Pete Seeger, a main voice behind the American folk movement of the ‘50s and ‘60s, died on Monday. His grandson, Kitama Cahill-Jackson, told the New York Times that he died of natural causes at New York Presbyterian Hospital. He was 94.
Known for his social activism as much as his folk songs, Seeger went from being banned on television for more than a decade to playing the steps of the Lincoln Memorial at Barack Obama’s inauguration concert. He was known for his topical songs about civil rights, the labor movement and environmental factors; some of his most recognizable are “The Hammer Song,” “Where Have All the Flowers Gone” and “Turn! Turn! Turn!”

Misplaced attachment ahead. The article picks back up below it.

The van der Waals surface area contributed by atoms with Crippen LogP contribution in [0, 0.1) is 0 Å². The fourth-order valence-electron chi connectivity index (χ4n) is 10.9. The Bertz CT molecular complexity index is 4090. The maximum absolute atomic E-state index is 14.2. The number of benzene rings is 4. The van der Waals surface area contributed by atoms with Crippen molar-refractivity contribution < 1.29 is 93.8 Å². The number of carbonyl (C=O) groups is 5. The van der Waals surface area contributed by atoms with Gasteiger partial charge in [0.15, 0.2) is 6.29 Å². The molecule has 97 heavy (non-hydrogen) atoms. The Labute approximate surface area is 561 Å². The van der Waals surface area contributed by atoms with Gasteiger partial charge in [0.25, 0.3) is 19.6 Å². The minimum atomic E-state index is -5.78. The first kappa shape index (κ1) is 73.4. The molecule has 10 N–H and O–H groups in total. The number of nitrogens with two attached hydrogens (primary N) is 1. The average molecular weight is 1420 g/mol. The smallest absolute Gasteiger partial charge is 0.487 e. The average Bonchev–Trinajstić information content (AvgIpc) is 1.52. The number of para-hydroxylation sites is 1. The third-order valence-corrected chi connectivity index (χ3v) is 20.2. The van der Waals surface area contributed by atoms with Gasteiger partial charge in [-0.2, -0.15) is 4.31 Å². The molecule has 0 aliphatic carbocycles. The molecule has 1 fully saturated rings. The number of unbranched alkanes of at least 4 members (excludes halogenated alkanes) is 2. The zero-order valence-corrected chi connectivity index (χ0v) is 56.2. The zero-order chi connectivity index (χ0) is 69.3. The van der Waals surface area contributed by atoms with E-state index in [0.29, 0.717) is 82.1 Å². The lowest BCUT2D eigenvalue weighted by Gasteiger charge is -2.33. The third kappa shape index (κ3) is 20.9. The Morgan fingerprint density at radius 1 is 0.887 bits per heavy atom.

For his 90th birthday celebration, a sold-out concert was held at Madison Square Garden to honor the life and songs of Seeger. Bruce Springsteen introduced Seeger as “a living archive of America’s music and conscience, a testament of the power of song and culture to nudge history along.”
His survivors include his children: Daniel, Mika and Tinya, sister Peggy, and six grandchildren, which include singer Tao Rodriguez-Seeger.